Juul Settles Arizona Youth Marketing Case

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    Juul Labs has agreed to pay $14.5 million to settle a lawsuit by Arizona accusing it of fueling a vaping epidemic by marketing its products to minors.

    The settlement, announced Nov. 23 by the office of Arizona Attorney General Mark Brnovich, provides for $12.5 million to be set aside for anti-addiction programs. The remaining $2 million will go to a general consumer protection fund and litigation expenses.

    As part of the consent judgment, pending court approval, Juul has committed to company-wide changes to its business practices to ensure that its products will not be marketed or sold to Arizona’s youth.

    “Today’s settlement holds Juul accountable for its irresponsible marketing efforts that pushed Arizona minors toward nicotine and the addiction that follows,” said Arizona Attorney General Mark Brnovich in a statement. “Combatting the youth vaping epidemic remains a priority for our office with both our undercover Counter Strike program and zero tolerance for vaping companies that mislead or deceive.”

    Juul said the settlement is another step in its ongoing effort to “reset” its company and applauded the Attorney General’s plan to deploy resources to address underage use. “We will continue working with federal and state stakeholders to advance a fully regulated, science-based marketplace for vapor products,” the company wrote in a statement. “As part of that process, we will continue to support Tobacco 21 and enforcement against illicit and illegally marketed products, such as certain disposables, that jeopardize the harm reduction potential of alternative vapor products.”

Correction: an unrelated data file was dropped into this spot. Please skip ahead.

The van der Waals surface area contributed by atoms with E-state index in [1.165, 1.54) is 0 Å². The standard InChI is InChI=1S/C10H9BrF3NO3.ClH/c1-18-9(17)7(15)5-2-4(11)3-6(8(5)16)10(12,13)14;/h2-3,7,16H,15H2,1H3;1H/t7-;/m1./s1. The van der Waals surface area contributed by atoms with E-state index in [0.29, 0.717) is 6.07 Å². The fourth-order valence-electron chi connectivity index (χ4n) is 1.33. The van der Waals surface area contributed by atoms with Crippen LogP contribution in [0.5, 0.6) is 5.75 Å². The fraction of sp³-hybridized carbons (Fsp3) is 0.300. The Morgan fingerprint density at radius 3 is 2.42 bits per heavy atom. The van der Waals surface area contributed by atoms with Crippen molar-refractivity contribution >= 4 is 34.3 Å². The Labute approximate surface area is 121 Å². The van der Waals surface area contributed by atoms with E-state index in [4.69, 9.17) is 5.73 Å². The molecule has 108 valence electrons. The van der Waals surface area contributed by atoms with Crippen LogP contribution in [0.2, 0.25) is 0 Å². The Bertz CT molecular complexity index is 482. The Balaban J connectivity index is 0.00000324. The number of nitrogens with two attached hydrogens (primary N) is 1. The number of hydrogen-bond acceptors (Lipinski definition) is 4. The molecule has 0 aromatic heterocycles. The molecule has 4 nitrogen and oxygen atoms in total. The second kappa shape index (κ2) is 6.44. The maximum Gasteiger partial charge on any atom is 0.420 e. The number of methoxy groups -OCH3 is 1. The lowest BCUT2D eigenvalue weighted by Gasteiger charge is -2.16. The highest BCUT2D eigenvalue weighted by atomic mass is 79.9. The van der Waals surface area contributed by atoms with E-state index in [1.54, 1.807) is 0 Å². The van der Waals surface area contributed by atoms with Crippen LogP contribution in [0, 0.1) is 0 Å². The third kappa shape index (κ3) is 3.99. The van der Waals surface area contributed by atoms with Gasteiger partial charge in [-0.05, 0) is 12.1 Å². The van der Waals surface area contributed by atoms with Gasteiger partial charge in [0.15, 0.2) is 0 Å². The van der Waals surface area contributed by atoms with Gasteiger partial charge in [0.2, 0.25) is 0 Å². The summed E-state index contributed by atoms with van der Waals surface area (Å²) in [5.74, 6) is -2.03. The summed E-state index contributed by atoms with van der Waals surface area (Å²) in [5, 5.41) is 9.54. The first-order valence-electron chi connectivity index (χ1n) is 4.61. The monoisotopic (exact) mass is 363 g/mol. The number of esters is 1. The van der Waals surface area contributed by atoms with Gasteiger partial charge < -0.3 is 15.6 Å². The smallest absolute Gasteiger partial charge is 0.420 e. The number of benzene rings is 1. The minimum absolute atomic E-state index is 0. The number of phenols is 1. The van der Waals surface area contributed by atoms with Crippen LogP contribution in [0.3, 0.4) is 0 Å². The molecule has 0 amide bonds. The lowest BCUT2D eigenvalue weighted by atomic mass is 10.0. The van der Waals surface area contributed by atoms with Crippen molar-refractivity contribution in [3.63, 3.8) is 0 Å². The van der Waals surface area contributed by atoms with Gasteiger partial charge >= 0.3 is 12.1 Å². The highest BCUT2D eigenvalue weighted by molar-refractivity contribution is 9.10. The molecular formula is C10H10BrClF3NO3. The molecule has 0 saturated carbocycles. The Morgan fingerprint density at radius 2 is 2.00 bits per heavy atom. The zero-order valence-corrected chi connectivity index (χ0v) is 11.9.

The company said it remains in discussions with other key stakeholders about litigation related to its past as part of its commitment to earn trust.

    In June, Juul settled a similar case brought by North Carolina.

    The company still faces more than 2,000 lawsuits, including from state and local governments, accusing the company of creating a spike in nicotine addiction among teens by using fruit-flavored liquid pods, social media campaigns and free giveaways.

    Altria Group, which in 2018 acquired a 35 percent stake in Juul, is also named as a defendant in many of the lawsuits.